Indexed on: 20 May '17Published on: 20 May '17Published in: Science of the Total Environment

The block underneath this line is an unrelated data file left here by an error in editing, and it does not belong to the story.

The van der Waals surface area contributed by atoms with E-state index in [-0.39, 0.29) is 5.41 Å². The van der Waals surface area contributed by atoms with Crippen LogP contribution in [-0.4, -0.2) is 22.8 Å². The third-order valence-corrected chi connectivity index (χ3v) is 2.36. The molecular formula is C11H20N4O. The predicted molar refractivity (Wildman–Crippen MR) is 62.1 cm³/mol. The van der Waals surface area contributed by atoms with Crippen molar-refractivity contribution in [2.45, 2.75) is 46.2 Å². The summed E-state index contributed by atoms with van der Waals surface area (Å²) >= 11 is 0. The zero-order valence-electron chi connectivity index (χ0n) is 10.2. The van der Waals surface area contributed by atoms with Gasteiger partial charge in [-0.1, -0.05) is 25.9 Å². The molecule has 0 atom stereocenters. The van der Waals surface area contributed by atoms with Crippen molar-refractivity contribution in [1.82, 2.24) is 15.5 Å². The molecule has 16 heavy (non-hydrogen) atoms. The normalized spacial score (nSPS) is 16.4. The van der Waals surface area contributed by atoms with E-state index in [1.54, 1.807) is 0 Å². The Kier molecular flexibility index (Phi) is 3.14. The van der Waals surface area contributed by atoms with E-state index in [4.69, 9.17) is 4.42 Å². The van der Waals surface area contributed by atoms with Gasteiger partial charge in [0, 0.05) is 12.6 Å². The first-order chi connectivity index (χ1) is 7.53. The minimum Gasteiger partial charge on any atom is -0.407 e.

Climate change and anthropogenic disturbances are expected to lead to more intense and frequent droughts, with potentially severe effects on structure and function of perennial temperate streams. However, more information is required on whether streams flowing through basins already affected by exotic plantations will respond to droughts in the same way as streams under native forests. The recolonisation dynamics of benthic macroinvertebrate communities and leaf litter decomposition rates were examined in nine streams of oceanic-temperate climate that differed in catchment vegetation (three streams draining native deciduous forest, three in pine plantations and three in eucalypt plantations) after a marked drought. In each stream, five benthic samples were collected three times (ca. 1.5months between sampling dates) after flow recovery, and the taxonomic and functional trait compositions of the macroinvertebrate communities were analysed. The decomposition rate of Alnus glutinosa was measured in fine- and coarse-mesh litter bags. Benthic macroinvertebrate density, richness and diversity increased with time after flow recovery but only richness and diversity differed among stream types, with eucalypt streams showing the lowest values. Both the taxonomic and functional compositions of the macroinvertebrate community were dependent on vegetation type and time, with the differences among stream types diminishing over time. While leaf-litter decomposition rate did not depend on catchment vegetation after drought, detritivore activity was the lowest under eucalypt streams and it was positively correlated to benthic shredder density. Our results indicated that in these perennial temperate streams the catchment vegetation influenced the recovery of benthic macroinvertebrate communities after a period of drought, although the decomposition rate of leaf litter was not strongly affected. Greater understanding of the structural and functional responses of stream ecosystems to different stressors is required before the effects of expected more intense and frequent hydrological changes caused by climate change can be adequately forecast.